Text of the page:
Kayleigh McEnany: Trump ‘against kneeling’ as an act of protest

Amid recent protests across the country, a new trend has emerged in which activists demand that others — be they civilians, police officers, or soldiers — take a knee, ostensibly in solidarity with demonstrators.

President Donald Trump has long decried the “take a knee” movement that began with ex-NFL quarterback Colin Kaepernick, and White House press secretary Kayleigh McEnany confirmed to reporters on Monday that he remains opposed to the concept, the Washington Examiner reported.

Numerous images have emerged over the past week or so of Black Lives Matters activists urging other protesters, political leaders, police officers, and even National Guard soldiers to take a knee along with the rest of the demonstrators.

While some may see no problem, others will recall that the whole “take a knee” trend began with Kaepernick and — despite revisionist history from activists and the media — was a statement in protest of this country, the military and police who defend it, and the American flag itself, as the gestures themselves occurred during the National Anthem.

Trump “not a fan” of kneeling

President Trump, along with millions of other Americans, hasn’t forgotten or forgiven such a blatant show of disrespect. Thus, when McEnany was asked by a reporter during Monday’s daily briefing about NFL players — and presumably others — taking a knee to protest police brutality, or any other issue, she let it be known that Trump’s opinion hasn’t changed.

“The President is very much against kneeling in general,” McEnany said, adding:

The President has made clear for years that kneeling is tied to our National Anthem, that it does not respect our military men and women across this country. He’s not a fan of the kneeling movement. He’s made that very clear, particularly because he thinks it’s disrespectful to our military, as the kneeling originated at the kneeling during the National Anthem.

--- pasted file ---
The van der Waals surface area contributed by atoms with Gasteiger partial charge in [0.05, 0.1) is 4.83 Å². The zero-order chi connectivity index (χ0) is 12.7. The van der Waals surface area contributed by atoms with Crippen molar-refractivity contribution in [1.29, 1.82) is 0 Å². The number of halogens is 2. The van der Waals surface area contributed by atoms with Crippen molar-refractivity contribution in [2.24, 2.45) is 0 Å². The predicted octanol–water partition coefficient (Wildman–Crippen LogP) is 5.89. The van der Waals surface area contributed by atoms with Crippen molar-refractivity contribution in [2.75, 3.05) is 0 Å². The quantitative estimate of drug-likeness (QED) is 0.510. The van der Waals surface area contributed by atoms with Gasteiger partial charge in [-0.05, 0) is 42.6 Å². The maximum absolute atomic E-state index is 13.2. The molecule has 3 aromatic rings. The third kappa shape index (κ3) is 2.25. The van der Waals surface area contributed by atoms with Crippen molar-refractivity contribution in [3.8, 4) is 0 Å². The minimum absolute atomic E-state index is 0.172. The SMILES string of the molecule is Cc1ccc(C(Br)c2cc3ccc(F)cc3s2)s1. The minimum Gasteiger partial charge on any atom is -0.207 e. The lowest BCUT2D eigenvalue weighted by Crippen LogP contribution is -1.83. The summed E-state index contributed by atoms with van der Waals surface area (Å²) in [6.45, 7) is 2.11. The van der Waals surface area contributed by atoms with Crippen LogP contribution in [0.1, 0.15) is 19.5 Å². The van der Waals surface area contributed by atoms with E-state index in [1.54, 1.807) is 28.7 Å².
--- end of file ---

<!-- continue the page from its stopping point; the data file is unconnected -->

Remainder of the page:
Pressed on the issue, McEnany reiterated the president’s opposition to kneeling in a broad sense and, with regard to the NFL, pointed to a Trump tweet from just one day prior.

“Could it be even remotely possible that in Roger Goodell’s rather interesting statement of peace and reconciliation, he was intimating that it would now be O.K. for the players to KNEEL, or not to stand, for the National Anthem, thereby disrespecting our Country & our Flag?” the president tweeted on Sunday.

On Friday, and in reference to backlash against New Orleans Saints quarterback Drew Brees over a statement he made in opposition to kneeling during the anthem, Trump tweeted, in part:

We should be standing up straight and tall, ideally with a salute, or a hand on heart. There are other things you can protest, but not our Great American Flag — NO KNEELING!

Won’t support defunding

Aside from expressing Trump’s opposition to kneeling in general an act of protest, McEnany also repeatedly noted the president’s staunch opposition to the other trend that has emerged in recent days from Black Lives Matter activists, namely the demand that cities and states “defund the police.”

It was made abundantly clear, both by the press secretary and president himself in public statements and tweets, that he will have no part in any effort to cut funding for police departments or, worse, abolish them altogether. Rather, the president believes that necessary and overdue policing reforms can be achieved in other ways.

It will be interesting to see if the media and the activist left, but I repeat myself, will continue to press the kneeling issue and the “defund the police” narrative, or if they will realize both are losing issues in the eyes of most Americans.

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